When Teresa Burgess joined the Army in 1982, few women stood beside her.
“When I reported to Warrant Officer Candidate School, there were two other women that I had met,” said Burgess, who graduated in December 1982 as an aviation warrant officer and became a medevac pilot. “Medevac is the best mission you could have in peace time, because back then we didn’t have civilian medevac here in the state of Washington. So we flew all of the missions. We did hoist missions, blood runs, patient transfers, as well as our military missions on Fort Lewis and Yakima.”
Burgess later joined the Washington National Guard, and 25 years after her appointment, helped make history in 2007 when she participated in and led the first all-female combat UH-60 Black Hawk crew in Iraq.
“It was not just the air crews themselves, but all of the support staff were female,” said Burgess. “It was quite a feat in itself.”
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Women have a long history in the U.S. military, beginning in 1775 when they originally supported the civilian fields of nursing, laundering, mending clothing and cooking. Many women contributed to the American Civil War, whether through nursing, spying or physically fighting on the battlefield. However, women were not allowed to join the National Guard until October 1971, when Specialist Five Nora Campbell swore in to the Washington Army National Guard, becoming the first woman to join the National Guard.
In February 1980, President Jimmy Carter issued a presidential proclamation declaring the week of March 8, 1980, as National Women’s History Week. In 1987, after being petitioned by the National Women’s History Project, Congress passed into law a joint resolution which designated the month of March 1987 as Women’s History Month. Since then, every March is dedicated to highlighting the contributions of women to events in history and contemporary society, like those made by Burgess.
Following her return home from Iraq, Burgess was promoted to Chief Warrant Officer 5 in 2009 and was selected to be the Command Chief Warrant Officer in 2011, just the second Command Chief in state history. She retired from the Washington National Guard in July 2018 after 35 years of service.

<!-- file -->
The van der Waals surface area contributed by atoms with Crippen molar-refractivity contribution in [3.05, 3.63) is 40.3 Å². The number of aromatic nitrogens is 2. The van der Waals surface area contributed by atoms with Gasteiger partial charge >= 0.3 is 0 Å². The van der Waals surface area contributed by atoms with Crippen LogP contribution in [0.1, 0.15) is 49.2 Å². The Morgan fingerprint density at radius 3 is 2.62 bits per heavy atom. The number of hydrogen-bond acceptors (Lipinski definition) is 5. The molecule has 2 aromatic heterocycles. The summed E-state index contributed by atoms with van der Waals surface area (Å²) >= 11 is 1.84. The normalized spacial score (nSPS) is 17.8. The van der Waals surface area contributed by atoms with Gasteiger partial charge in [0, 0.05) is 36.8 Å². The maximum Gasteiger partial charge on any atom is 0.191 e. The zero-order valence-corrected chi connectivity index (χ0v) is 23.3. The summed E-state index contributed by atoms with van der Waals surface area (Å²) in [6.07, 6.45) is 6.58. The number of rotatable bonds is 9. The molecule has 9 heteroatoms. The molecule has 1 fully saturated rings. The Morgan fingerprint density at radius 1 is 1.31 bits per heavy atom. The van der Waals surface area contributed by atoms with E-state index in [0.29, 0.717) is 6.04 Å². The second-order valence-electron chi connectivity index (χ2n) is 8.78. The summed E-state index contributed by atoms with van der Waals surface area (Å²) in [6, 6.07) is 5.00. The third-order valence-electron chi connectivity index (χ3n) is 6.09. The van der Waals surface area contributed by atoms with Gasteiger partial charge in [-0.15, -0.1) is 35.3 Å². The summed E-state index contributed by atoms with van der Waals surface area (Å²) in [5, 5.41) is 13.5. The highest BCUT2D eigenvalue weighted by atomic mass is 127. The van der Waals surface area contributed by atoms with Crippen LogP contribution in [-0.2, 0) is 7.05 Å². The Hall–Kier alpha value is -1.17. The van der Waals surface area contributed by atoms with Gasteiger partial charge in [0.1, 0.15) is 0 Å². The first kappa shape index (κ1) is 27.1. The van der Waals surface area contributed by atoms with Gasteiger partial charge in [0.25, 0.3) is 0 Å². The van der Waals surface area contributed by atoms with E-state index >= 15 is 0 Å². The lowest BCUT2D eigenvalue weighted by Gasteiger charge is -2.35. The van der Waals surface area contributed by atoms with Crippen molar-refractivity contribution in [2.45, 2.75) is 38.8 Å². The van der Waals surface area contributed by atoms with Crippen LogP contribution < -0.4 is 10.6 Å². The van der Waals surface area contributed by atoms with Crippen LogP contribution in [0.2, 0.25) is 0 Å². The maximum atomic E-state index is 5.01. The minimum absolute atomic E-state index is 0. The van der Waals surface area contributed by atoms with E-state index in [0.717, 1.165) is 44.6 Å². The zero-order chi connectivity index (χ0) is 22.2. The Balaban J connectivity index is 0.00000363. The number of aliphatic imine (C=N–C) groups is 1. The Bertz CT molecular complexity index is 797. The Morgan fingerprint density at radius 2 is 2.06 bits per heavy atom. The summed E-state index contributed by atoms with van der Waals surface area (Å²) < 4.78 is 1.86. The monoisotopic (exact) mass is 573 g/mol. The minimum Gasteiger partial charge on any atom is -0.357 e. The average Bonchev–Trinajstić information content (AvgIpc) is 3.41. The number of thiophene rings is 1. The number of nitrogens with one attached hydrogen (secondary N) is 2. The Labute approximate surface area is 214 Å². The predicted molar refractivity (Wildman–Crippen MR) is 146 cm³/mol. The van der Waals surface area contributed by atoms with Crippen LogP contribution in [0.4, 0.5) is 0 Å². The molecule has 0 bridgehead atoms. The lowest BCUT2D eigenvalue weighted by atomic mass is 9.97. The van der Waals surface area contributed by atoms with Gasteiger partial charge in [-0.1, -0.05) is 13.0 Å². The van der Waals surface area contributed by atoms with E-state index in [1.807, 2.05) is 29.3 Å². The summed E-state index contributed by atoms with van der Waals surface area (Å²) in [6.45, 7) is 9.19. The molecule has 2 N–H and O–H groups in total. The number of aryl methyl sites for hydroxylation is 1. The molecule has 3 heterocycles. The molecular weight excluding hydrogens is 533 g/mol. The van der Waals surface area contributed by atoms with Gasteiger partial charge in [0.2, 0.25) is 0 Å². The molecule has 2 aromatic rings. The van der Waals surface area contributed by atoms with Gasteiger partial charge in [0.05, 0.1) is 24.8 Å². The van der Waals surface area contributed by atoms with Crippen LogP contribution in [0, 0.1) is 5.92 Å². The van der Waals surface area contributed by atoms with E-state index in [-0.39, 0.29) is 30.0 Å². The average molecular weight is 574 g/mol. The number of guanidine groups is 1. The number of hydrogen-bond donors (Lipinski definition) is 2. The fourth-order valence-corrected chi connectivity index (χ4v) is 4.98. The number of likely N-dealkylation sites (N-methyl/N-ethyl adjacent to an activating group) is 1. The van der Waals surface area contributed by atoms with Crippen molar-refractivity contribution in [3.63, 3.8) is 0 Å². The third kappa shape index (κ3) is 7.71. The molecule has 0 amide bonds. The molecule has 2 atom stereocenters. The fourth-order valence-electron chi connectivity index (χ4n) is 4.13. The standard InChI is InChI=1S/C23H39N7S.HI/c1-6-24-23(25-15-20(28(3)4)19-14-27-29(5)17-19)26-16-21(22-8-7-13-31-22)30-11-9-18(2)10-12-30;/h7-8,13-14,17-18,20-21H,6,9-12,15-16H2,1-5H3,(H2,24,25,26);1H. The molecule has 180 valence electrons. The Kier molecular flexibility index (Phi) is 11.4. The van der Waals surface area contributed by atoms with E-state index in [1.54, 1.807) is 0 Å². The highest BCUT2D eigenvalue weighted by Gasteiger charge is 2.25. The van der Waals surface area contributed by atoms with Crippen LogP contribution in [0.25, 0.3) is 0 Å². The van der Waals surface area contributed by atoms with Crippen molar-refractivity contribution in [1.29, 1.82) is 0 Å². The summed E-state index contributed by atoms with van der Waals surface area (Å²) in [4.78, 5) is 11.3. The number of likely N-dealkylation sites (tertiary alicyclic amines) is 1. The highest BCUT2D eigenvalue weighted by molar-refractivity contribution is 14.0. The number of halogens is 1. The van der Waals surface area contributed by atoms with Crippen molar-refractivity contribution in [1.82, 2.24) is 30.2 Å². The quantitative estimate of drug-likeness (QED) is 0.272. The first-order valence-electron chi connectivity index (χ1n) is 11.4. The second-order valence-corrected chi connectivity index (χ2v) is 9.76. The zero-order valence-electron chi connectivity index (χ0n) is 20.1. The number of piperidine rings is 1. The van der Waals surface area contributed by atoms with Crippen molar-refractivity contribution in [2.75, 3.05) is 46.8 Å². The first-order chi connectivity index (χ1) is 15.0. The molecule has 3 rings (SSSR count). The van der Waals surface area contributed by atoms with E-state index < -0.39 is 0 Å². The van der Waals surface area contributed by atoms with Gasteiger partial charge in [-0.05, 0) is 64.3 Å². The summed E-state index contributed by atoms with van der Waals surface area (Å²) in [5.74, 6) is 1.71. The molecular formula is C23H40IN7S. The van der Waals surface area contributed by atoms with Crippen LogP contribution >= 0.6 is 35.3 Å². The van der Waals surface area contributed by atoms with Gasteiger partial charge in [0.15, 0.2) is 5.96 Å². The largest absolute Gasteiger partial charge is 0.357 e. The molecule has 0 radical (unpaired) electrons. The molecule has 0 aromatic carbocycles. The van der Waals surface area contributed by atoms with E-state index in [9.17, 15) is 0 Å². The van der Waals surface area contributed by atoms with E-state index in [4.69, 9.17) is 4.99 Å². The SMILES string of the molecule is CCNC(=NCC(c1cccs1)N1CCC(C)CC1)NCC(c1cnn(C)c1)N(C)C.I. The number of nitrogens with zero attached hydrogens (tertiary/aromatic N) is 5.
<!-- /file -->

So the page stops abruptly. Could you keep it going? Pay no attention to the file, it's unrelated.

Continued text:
Women take flight in Washington National Guard
Burgess paved the way for female pilots, not just in Washington but across the Army. Pilots like 1st Lt. 1st Lieutenant Liliana Chavez Uribe.
“My favorite part of serving has been flying for the Army and learning new skills that I never thought I would learn in my lifetime,” said Chavez Uribe, a pilot with 1st Battalion, 168th General Support Aviation. “I enjoy seeing younger people, especially females, realize that anything is possible as long as they give all they got toward reaching their goals.”
Chavez Uribe immigrated to the United States from Mexico as a child but always had a dream to fly.
“I have been wanting to fly since the first time I saw an airplane, but I kind of put that dream aside, since I thought it was very competitive,” Chavez Uribe said in a 2018 interview. “It was like dreaming to be a movie star, you put it aside because you think it will never happen.”
After completing Reserve Officer Training Corps., Chavez Uribe was selected for flight school and was able to fly a mission with the Texas National Guard on the Southwest Border from April 2018 until November 2020 when she moved up to Washington.
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“To me, this observance means that my job as a National Guard pilot does not only involve flying the customer around but also helps the nation’s domestic needs and emergency reliefs,” Chavez Uribe said.
Like Chavez Uribe, Staff Sgt. Samantha Garcia, who’s family also immigrated from Mexico, wanted to give back through service to state and nation.
“My parents immigrated from Mexico and I wanted to serve the country that gave my family an opportunity at a more desirable life,” said Garcia. “Not only am I the first member of the family to join, I am the first female.”
Garcia, a human resources non-commissioned officer with the 81st Stryker Brigade Combat Team is a police officer in her civilian career, another career field that has seen a significant change in recent years with more female officers on the frontlines.
“To join the thousands of women on the frontlines of change is an honor,” Garcia said. “I hope to continue to bring awareness of the existing inequalities and be that inspiration for many more to follow because knowing women’s achievements expands their sense of what is possible.”